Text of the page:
Five-star guard Jamal Murray committed to Kentucky on Wednesday, choosing the Wildcats over fellow finalist Oregon. A Canada native, Murray recently reclassified from 2016 to 2015.
Most of the top recruits in the country had made their college decisions by the end of the spring signing period. From wing Brandon Ingram at Duke to power forward Cheick Diallo at Kansas to small forward Jaylen Brown at Cal, a handful of elite players in the class of 2015 inked National Letters of Intent. The possibility remained, however, that a program could upgrade its incoming freshman crop with one of two blue-chip talents from one Canadian prep school.
By June 1, Orangeville Prep (Ontario) center Thon Maker and guard Jamal Murray had yet to decide whether they would play college basketball in 2015-16. But a few days after Maker announced at the NBPA Top 100 Camp that he would remain a member of the class of 2016 but still play in college at some point, reports said Murray would join the class of 2015 and choose either Oregon or Kentucky. On Wednesday, Murray announced his commitment to the Wildcats.
Murray discussed the possibility of reclassifying from 2016 to 2015 in April but it remained unclear whether he could complete his academic requirements in time to gain eligibility for the upcoming season. Murray took visits to Kentucky and Oregon, and an ESPN reporter classified his recruitment earlier this month as a “two-and-a-half horse race” that also involved Michigan while adding that Murray “should” be ready academically for the 2015-16 season.
If that’s the case, Murray projects as one of the best scoring guards entering college basketball.
He garnered national attention when he shined at the prestigious Nike Hoop Summit in April. Playing against a USA Team featuring many of the best players in the high school class of 2015, Murray scored a game-high 30 points and recorded five assists while leading the international team to a two-point win. Writing from the event, SI.com’s Ben Golliver commended Murray for his “attack mentality” while noting that there were some “wild moments.”
At 6'5", 195 pounds, Murray has drawn praise for his shooting, ball handling and ability to create shots off the dribble. Over 21 games with CIA Bounce on the Elite Youth Basketball League Circuit and at the Peach Jam last year, Murray averaged 12 points, 4.8 rebounds, 3.4 assists and 1.1 steals per game. Rivals.com rated him the No. 15 player in the class of 2016, and the scouting website DraftExpress projects him to be selected with the No. 21 pick in next year’s draft.
“He reads screens well, finds holes in defenses and is a balanced offensive player who can score at the rim, in the mid range and from deep,” Rivals.com national recruiting analyst Eric Bossi told CatsIllustrated.com. “Like most young players he could be a bit better defensively and he can continue to get stronger. In situations where he's running a team, there can be times where he looks for his own offense a bit too often. The best thing about Murray, though, is he is a clutch player.”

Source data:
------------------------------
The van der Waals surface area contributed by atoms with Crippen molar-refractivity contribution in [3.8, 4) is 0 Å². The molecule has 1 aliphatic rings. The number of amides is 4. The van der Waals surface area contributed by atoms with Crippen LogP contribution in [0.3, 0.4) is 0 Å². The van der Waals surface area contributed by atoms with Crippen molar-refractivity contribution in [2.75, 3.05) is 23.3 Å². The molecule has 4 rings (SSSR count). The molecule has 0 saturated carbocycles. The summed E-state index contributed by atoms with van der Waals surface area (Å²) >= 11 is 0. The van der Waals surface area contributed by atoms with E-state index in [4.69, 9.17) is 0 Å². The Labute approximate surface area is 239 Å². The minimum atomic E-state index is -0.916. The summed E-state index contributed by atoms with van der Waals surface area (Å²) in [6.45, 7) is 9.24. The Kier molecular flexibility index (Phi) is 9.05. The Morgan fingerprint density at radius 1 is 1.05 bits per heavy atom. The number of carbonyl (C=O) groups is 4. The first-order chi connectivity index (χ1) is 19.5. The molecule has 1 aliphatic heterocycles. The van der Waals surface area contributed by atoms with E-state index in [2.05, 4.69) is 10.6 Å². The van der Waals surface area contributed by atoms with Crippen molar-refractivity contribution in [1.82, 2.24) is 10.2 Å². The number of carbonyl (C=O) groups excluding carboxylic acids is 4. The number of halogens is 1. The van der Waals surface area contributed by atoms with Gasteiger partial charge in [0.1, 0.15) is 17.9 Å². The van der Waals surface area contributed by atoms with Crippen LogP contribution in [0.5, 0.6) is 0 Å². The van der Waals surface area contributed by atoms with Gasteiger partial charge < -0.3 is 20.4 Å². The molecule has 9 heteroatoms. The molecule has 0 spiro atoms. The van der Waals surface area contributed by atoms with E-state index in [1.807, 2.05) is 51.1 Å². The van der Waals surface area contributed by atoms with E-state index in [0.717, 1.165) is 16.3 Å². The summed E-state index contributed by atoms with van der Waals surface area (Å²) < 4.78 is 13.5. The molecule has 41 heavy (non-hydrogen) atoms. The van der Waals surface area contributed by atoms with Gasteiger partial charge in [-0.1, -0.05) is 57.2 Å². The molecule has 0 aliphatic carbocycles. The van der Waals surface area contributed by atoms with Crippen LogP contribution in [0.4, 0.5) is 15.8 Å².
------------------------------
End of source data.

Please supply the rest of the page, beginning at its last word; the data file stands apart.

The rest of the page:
Murray’s decision is mildly surprising considering the signs pointing in Oregon’s direction.
Ducks assistant Mike Mennenga formerly served as the co-director of CIA Bounce and had helped Oregon land several Canadian prospects in recent years, including sophomore forward Dillon Brooks, a close friend of Murray’s. At Oregon, Murray conceivably would’ve had less competition to earn major playing time in the backcourt. He, fellow five-star recruit Tyler Dorsey and Villanova transfer Dylan Ennis would have anchored one of the top backcourts in the Pac-12.
For Kentucky, Wednesday’s news marks the end of a disappointing stretch on the recruiting trail. Over the past three months, the Wildcats watched center Stephen Zimmerman pick UNLV, shooting guard Malik Newman choose Mississippi State, Ingram select Duke, Diallo opt for Kansas and Brown sign with Cal. The series of misses led coach John Calipari to write a blog post that seemed like an attempt to assuage recruits’ misgivings about the platoon system he utilized this season.
Instead of totally striking out this spring, however, Kentucky made a significant addition to its backcourt. The Wildcats bring back point guard Tyler Ulis and welcomes in five-star recruit Isaiah Briscoe and junior college transfer Mychal Mulder. The addition of Murray theoretically creates a logjam of sorts in Kentucky’s backcourt, but there probably shouldn’t be too much concern over how its guards will fit together.
Ulis is a savvy distributor who prioritizes playmaking over scoring, while Briscoe uses his size, strength and tight ballhandling to create shots off the dribble and Mulder can space the floor by knocking down threes (he connected on 44.7% of his long-range attempts last season). Murray may be the best scorer of the group, and his skillset is pliable enough so as to not restrict who Calipari can play alongside him at any given time.
Maybe Calipari really isn’t bluffing with his new go-to hoops descriptor, “positionless?”
Either way, Murray’s decision should encourage Kentucky fans on several fronts. For one, it offers proof that the mounting fears over the Wildcats’ recent recruiting misfortune were probably overblown. For another, it infuses more NBA-caliber talent into a roster that already features a likely top-three pick in next year’s draft, center Skal Labissiere, and figured to begin next season ranked in the top 10 of the polls.